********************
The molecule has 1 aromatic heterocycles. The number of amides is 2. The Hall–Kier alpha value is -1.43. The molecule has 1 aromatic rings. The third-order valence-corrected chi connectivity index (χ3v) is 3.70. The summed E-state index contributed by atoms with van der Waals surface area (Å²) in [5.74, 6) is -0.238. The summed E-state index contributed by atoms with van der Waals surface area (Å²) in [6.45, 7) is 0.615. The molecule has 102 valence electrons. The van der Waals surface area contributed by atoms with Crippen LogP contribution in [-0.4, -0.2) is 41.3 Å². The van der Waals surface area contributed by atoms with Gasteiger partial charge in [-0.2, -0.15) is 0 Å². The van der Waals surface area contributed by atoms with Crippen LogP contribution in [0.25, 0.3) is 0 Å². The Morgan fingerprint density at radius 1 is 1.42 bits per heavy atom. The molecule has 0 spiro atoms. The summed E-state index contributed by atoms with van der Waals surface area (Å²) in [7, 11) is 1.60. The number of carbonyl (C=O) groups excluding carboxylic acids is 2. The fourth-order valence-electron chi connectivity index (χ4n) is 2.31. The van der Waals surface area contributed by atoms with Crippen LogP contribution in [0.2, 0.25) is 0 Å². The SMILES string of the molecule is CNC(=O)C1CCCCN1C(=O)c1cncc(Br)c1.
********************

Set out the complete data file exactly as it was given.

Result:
The molecule has 1 aromatic heterocycles. The number of amides is 2. The Hall–Kier alpha value is -1.43. The molecule has 1 aromatic rings. The third-order valence-corrected chi connectivity index (χ3v) is 3.70. The summed E-state index contributed by atoms with van der Waals surface area (Å²) in [5.74, 6) is -0.238. The summed E-state index contributed by atoms with van der Waals surface area (Å²) in [6.45, 7) is 0.615. The molecule has 102 valence electrons. The van der Waals surface area contributed by atoms with Crippen LogP contribution in [-0.4, -0.2) is 41.3 Å². The van der Waals surface area contributed by atoms with Gasteiger partial charge in [-0.2, -0.15) is 0 Å². The van der Waals surface area contributed by atoms with Crippen LogP contribution in [0.25, 0.3) is 0 Å². The Morgan fingerprint density at radius 1 is 1.42 bits per heavy atom. The molecule has 0 spiro atoms. The summed E-state index contributed by atoms with van der Waals surface area (Å²) in [7, 11) is 1.60. The number of carbonyl (C=O) groups excluding carboxylic acids is 2. The fourth-order valence-electron chi connectivity index (χ4n) is 2.31. The van der Waals surface area contributed by atoms with Crippen LogP contribution in [0.2, 0.25) is 0 Å². The SMILES string of the molecule is CNC(=O)C1CCCCN1C(=O)c1cncc(Br)c1.